For Immediate Release
Thursday, August 16, 2012
Media Advisory/Photo Opportunity: CSU Students Work with Denver Company on Solvent-Free Industrial Laundry Machine
Note to Reporters: A photo of the machine is available with the news release at http://news.colostate.edu.
Students at the Colorado State University Engines and Energy Conversion Laboratory, in collaboration with Fort Collins-based Czero Inc., have spent more than a year on the design, build and testing of a solvent-free industrial laundry machine for a Denver company, CO2Nexus Inc.
The machine, which runs on carbon dioxide, will leave the laboratory Friday for installation in Aramark Cleanroom Services in Los Angeles, Calif., for further testing on cleanroom clothing.
CO2Nexus Inc., a textile technology development company and solutions provider, develops equipment and consumables that utilize liquid carbon dioxide as a solvent for cleaning fabrics and textiles.
The use of CO2 as a textile cleaning solvent is already well documented in dry cleaning, but CO2Nexus has developed the first industrial application of CO2 textile cleaning. The project is partially funded by a grant from the California Energy Commission. CO2Nexus Inc. also collaborated with Czero, CSU’s Engines and Energy Conversion Laboratory and Aramark on the project.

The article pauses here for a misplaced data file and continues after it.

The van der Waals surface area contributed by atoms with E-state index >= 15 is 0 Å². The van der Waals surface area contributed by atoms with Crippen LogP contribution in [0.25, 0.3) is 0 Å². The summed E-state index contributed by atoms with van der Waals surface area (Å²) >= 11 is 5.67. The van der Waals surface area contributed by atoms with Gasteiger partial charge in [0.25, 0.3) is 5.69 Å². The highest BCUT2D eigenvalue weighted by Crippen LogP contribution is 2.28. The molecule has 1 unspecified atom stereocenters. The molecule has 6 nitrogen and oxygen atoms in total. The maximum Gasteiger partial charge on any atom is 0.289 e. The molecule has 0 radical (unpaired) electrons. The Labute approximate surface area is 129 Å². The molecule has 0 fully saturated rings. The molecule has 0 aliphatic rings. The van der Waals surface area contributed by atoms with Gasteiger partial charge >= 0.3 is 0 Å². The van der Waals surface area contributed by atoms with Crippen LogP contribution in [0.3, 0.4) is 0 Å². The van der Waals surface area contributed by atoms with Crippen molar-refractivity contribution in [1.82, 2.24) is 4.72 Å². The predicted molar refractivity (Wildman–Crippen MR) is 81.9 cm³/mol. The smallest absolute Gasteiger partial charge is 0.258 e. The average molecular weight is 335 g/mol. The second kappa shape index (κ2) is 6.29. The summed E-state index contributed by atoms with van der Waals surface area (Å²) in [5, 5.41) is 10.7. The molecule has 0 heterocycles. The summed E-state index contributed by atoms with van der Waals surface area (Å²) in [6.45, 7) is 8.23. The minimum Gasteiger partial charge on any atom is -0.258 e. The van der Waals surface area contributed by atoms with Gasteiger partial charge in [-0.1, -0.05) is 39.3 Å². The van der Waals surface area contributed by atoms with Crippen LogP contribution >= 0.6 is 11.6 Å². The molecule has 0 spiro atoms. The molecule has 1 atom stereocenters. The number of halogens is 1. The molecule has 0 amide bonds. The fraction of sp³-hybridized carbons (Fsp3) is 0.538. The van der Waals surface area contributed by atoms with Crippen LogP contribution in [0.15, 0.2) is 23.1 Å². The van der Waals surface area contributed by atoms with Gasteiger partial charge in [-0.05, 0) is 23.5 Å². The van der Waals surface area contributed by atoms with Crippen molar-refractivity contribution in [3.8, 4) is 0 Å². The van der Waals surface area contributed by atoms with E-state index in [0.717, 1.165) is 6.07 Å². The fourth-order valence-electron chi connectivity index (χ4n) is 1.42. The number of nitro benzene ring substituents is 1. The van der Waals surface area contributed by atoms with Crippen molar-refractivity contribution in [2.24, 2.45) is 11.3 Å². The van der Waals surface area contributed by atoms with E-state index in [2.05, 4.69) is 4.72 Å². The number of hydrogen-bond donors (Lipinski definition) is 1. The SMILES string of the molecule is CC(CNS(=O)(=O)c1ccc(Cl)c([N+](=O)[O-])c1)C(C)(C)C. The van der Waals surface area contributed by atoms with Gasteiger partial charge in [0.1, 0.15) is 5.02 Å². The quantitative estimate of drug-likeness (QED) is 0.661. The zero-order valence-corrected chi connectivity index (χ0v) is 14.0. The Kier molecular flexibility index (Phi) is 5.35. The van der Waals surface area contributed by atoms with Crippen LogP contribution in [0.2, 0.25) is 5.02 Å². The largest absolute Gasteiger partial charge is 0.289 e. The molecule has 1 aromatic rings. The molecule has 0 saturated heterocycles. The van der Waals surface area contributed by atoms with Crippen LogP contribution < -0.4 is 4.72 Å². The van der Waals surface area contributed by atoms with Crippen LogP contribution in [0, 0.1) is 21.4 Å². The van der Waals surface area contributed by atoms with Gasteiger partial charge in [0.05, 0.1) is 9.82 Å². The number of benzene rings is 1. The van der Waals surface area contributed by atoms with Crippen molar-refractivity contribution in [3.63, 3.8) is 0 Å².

“Carbon dioxide is a naturally occurring and abundant gas that has excellent solvency properties when it becomes a high pressure or ‘supercritical’ fluid,’” said Erin Elzinga at CO2Nexus. “In addition to cleaning well CO2 leaves no secondary waste and no additional carbon dioxide is generated or added to the atmosphere.”
The company plans to target industrial and institutional laundry end users who are motivated to reduce water and energy consumption, and to alleviate regulatory burdens associated with conventional commercial laundering and dry cleaning methods. These end users include hotels, healthcare facilities, military, central plant dry cleaners, and others with unique cleaning requirements and sustainability mandates.
The project has been a great learning tool for the students, said Guy Babbitt, co-owner of Czero, which helps startup companies with advanced mechanical engineering R&D to take new ideas from concept to prototype.
“The laboratory is increasingly expanding partnerships with other companies such as Czero and CO2Nexus to expose our students to real engineering challenges in industry,” said Mac McGoldrick, operations manager for the laboratory.